PTA Interview: The Guardian
January ??, 1998
With all its razzle-dazzle and surface kitsch, Anderson's multi-stranded story of the fuck-film subculture and its murky, neo-Runyon denizens - names like Dirk Diggler, Jack Horner, Amber Waves - could have been pure cartoon. But Anderson knows their world too well for that, having been raised in the San Fernando Valley, LA's capital of porn production.
"It was always there," he remembers. "Bunker-type warehouses with no sign on them near my high school. You'd see people coming in and out and you knew there was something going on. I guess that speaks to anyone's effort to get back to their childhood - what was that shit I was witnessing when I was 11 years old?" The young Anderson knew perfectly well what was going on: he had his first taste of porn aged nine, when he sneaked a look at his father's video of a popular item called The Opening Of Misty Beethoven. He admits he is too fascinated with the genre to have much journalistic detachment. "I've been into it as a consumer, but not as some freak who's masturbating his life away. Probably more of a fascination with the film-making of it than anything else." Boogie Nights has been criticised for romanticising its subject matter - the Modern Review has already attacked it as "Porn Kitsch" - but the film derives its considerable ambivalence from its portrayal of a lost hedonist utopia that crumbles in an apocalyptic final act. Anderson's take on porn is, he admits, equivocal.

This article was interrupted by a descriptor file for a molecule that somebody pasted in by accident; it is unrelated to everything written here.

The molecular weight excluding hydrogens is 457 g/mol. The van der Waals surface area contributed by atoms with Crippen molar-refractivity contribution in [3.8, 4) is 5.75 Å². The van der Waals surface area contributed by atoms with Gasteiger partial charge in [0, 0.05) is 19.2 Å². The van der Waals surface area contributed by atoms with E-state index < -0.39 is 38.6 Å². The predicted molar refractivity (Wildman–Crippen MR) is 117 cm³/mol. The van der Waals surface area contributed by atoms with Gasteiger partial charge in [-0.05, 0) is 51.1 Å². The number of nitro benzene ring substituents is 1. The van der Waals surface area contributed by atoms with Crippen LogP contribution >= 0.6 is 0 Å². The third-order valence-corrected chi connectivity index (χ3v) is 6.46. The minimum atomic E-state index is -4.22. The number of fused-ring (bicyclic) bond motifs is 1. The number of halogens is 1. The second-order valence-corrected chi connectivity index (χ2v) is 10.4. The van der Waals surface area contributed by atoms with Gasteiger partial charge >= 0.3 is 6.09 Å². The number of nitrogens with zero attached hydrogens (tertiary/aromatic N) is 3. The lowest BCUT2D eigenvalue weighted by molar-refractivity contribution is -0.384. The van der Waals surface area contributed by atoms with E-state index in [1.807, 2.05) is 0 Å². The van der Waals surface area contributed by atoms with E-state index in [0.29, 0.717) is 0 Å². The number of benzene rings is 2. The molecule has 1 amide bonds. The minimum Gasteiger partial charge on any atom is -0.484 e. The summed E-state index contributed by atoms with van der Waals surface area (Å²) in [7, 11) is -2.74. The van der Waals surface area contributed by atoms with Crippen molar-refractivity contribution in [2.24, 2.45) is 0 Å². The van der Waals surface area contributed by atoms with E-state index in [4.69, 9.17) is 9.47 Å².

"On one hand, I love the camp of it, I love what can be sexy about it. Then you've got this other side, which is just a general kind of disgust and sadness. If you've ever watched a real hard-core porno film, if you're a human being at all, your first instinct is to think, 'Who is that person? Where is their mother?' But that's not to say that 20 seconds later I won't be thinking, 'Wow, she's kinda hot!' That's just something I'd own up to."
Anderson visited some 20 hardcore sets in researching the film, and had a highly qualified consultant in the form of Ron Jeremy, aka 'the hedgehog' - a rotund, buffoonish character who is currently Hollywood's most implausible blue-movie attraction. But Boogie Nights is really about the late seventies sex industry, before video made it harsher and trashier. Connoisseurs of that era see the film as a thinly-disguised roman-a-clef, and Anderson admits that Amber Waves, played by Julianne Moore, was inspired by real-life names such as Seka and Marilyn Chambers, an actress who briefly went legit in David Cronenberg's film Rabid. Another reference was Shawna Garrett: "The standard Girl from Iowa who gets on the bus, comes to Hollywood with dreams of stardom, becomes porn star, becomes drug addict, commits suicide. This is such a cliché - you think, 'You're not telling me the girl-on-the-bus-from-Iowa story over again?' But you hear it over and over again, and it's like a goofy movie."